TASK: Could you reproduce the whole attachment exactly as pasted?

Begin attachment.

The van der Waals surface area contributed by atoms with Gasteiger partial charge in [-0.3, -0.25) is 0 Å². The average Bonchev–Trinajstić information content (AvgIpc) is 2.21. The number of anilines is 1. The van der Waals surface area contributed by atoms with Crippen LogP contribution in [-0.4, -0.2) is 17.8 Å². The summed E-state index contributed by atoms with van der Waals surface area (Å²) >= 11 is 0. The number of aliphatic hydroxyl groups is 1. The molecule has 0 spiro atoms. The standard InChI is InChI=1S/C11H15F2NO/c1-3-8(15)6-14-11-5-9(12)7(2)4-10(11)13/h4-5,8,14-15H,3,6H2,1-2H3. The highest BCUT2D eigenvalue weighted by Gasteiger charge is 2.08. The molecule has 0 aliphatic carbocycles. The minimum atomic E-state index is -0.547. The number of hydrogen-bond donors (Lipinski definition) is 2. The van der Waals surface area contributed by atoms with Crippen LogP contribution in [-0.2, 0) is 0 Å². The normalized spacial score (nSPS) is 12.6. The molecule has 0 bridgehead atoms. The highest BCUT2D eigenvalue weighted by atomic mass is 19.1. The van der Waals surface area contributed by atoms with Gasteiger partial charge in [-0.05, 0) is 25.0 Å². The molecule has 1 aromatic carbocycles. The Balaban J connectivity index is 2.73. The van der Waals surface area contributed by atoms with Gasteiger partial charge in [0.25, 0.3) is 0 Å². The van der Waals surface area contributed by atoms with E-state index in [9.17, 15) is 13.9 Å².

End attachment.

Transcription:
The van der Waals surface area contributed by atoms with Gasteiger partial charge in [-0.3, -0.25) is 0 Å². The average Bonchev–Trinajstić information content (AvgIpc) is 2.21. The number of anilines is 1. The van der Waals surface area contributed by atoms with Crippen LogP contribution in [-0.4, -0.2) is 17.8 Å². The summed E-state index contributed by atoms with van der Waals surface area (Å²) >= 11 is 0. The number of aliphatic hydroxyl groups is 1. The molecule has 0 spiro atoms. The standard InChI is InChI=1S/C11H15F2NO/c1-3-8(15)6-14-11-5-9(12)7(2)4-10(11)13/h4-5,8,14-15H,3,6H2,1-2H3. The highest BCUT2D eigenvalue weighted by Gasteiger charge is 2.08. The molecule has 0 aliphatic carbocycles. The minimum atomic E-state index is -0.547. The number of hydrogen-bond donors (Lipinski definition) is 2. The van der Waals surface area contributed by atoms with Crippen LogP contribution in [-0.2, 0) is 0 Å². The normalized spacial score (nSPS) is 12.6. The molecule has 0 bridgehead atoms. The highest BCUT2D eigenvalue weighted by atomic mass is 19.1. The van der Waals surface area contributed by atoms with Gasteiger partial charge in [-0.05, 0) is 25.0 Å². The molecule has 1 aromatic carbocycles. The Balaban J connectivity index is 2.73. The van der Waals surface area contributed by atoms with Gasteiger partial charge in [0.25, 0.3) is 0 Å². The van der Waals surface area contributed by atoms with E-state index in [9.17, 15) is 13.9 Å².